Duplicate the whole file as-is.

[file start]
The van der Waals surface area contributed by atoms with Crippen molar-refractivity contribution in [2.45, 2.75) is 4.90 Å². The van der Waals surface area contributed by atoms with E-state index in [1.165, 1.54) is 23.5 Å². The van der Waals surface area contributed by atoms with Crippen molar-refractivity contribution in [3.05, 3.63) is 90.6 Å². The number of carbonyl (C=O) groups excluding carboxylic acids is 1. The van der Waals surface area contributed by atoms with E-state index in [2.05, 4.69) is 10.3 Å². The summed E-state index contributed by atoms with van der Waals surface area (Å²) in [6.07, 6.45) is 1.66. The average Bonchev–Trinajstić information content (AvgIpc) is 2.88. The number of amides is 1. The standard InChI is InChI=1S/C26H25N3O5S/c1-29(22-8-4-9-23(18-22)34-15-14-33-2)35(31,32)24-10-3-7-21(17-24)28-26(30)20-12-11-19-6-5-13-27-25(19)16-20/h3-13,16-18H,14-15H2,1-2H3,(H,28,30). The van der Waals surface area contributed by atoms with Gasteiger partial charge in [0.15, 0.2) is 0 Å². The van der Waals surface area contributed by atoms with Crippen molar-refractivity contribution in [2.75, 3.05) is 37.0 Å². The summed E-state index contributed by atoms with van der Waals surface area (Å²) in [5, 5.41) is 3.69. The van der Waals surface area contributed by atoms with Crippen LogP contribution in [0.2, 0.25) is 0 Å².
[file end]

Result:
The van der Waals surface area contributed by atoms with Crippen molar-refractivity contribution in [2.45, 2.75) is 4.90 Å². The van der Waals surface area contributed by atoms with E-state index in [1.165, 1.54) is 23.5 Å². The van der Waals surface area contributed by atoms with Crippen molar-refractivity contribution in [3.05, 3.63) is 90.6 Å². The number of carbonyl (C=O) groups excluding carboxylic acids is 1. The van der Waals surface area contributed by atoms with E-state index in [2.05, 4.69) is 10.3 Å². The summed E-state index contributed by atoms with van der Waals surface area (Å²) in [6.07, 6.45) is 1.66. The average Bonchev–Trinajstić information content (AvgIpc) is 2.88. The number of amides is 1. The standard InChI is InChI=1S/C26H25N3O5S/c1-29(22-8-4-9-23(18-22)34-15-14-33-2)35(31,32)24-10-3-7-21(17-24)28-26(30)20-12-11-19-6-5-13-27-25(19)16-20/h3-13,16-18H,14-15H2,1-2H3,(H,28,30). The van der Waals surface area contributed by atoms with Gasteiger partial charge in [0.15, 0.2) is 0 Å². The van der Waals surface area contributed by atoms with Crippen molar-refractivity contribution in [2.75, 3.05) is 37.0 Å². The summed E-state index contributed by atoms with van der Waals surface area (Å²) in [5, 5.41) is 3.69. The van der Waals surface area contributed by atoms with Crippen LogP contribution in [0.2, 0.25) is 0 Å².